Prior research finds that the internal audit function (IAF) plays a critical role in organizations, yet there is still a stigma toward the profession. We examine how this stigma affects internal audit outcomes, using three different data sources: survey results from parts of Europe (113 observations) and the United States (124 observations) for the year 2017 and an experiment (65 observations) in 2018. We find that when internal auditors in parts of Europe and the U.S. believe there is a negative stigma about internal auditing, they report negative work outcomes, including less ability to add value, less influence in the organization, more resistance to implementing their recommendations, and more pressure to change audit findings. Our experimental results confirm the survey findings and provide further evidence that negative stigma causes participants to perceive less value in internal audit reports and that internal audit recommendations are less influential in decision-making. Taken together, the results suggest that negative perceptions of internal audit have a significant impact on the profession
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    Racialized water governance: the 'hydrological frontier' in the Northern Territory, Australia
    O'Donnell, E ; Jackson, S ; Langton, M ; Godden, L (TAYLOR & FRANCIS AS, 2022-03-19)
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    An Impossible Task? Australian Food Law and the Challenge of Novel Meat Analogues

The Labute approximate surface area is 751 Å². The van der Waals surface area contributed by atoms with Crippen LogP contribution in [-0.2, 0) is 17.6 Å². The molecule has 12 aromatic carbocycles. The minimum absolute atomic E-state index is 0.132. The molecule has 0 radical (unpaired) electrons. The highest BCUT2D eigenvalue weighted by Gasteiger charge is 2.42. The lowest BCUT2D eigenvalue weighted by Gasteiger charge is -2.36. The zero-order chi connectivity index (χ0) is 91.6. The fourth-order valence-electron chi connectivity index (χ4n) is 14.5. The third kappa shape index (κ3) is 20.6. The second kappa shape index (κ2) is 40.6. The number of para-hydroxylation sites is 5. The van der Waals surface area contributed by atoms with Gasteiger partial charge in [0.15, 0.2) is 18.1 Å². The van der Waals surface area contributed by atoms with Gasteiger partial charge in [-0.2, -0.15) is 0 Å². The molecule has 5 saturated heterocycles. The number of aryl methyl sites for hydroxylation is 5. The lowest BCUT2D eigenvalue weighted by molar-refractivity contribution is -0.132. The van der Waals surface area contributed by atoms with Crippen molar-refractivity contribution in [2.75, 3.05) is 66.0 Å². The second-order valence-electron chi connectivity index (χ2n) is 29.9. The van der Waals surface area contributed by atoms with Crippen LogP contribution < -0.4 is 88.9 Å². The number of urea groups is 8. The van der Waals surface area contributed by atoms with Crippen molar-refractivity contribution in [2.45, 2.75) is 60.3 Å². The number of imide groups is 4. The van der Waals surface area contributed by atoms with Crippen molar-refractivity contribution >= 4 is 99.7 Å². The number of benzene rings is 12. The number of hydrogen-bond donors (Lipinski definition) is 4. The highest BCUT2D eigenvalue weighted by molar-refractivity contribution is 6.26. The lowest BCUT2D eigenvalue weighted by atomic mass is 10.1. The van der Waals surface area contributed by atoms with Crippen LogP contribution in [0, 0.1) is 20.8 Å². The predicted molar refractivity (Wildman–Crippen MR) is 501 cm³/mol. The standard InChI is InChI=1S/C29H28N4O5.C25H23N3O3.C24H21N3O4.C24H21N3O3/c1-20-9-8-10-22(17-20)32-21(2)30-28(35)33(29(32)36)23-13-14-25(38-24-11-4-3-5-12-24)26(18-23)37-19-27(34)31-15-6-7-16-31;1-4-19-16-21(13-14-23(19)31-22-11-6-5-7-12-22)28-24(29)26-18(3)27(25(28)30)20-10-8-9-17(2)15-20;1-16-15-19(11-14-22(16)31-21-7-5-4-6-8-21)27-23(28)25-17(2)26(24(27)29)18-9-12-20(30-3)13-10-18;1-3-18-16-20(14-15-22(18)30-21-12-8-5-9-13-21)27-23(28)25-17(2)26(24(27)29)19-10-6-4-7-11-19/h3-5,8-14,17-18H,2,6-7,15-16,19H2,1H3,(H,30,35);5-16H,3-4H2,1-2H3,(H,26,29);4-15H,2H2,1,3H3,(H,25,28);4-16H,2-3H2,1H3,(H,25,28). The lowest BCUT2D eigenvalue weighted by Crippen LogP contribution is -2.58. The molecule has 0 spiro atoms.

Johnson, H ; Parker, C (SAGE Publications, 2022-09-01)
    This paper asks what the regulatory assessment of the novel processed meat analogue products reveals about the nature of food regulation in Australia. We analyse Food Standards Australia and New Zealand’s (‘FSANZ’) assessment of the recent application by Californian technology company Impossible Foods Inc to sell its proprietary burger products which contain a genetically modified protein that is said to make their burger ‘bleed’. We show that FSANZ’s assessment process has little capacity to engage with broader and longer term, social, ecological and public health implications of novel foods and changing food markets. FSANZ’s regulatory pre-approval process focuses almost exclusively on the safety of individual ingredients rather than the impact of novel foods on the food supply as whole and leaves broader issues to the market and consumer choice with limited support from laws addressing misleading labelling and marketing of foods. Extending the capacity of Australia’s regulatory regime for food to deal with more than the safety of individual ingredients will become more urgent as other novel foods, such as cell-based meats, enter the marketplace.
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    Using public data to measure diversity in computer science research communities: A critical data governance perspective
    Bosua, R ; Cheong, M ; Clark, K ; Clifford, D ; Coghlan, S ; Culnane, C ; Leins, K ; Richardson, M (ELSEVIER ADVANCED TECHNOLOGY, 2022-04-01)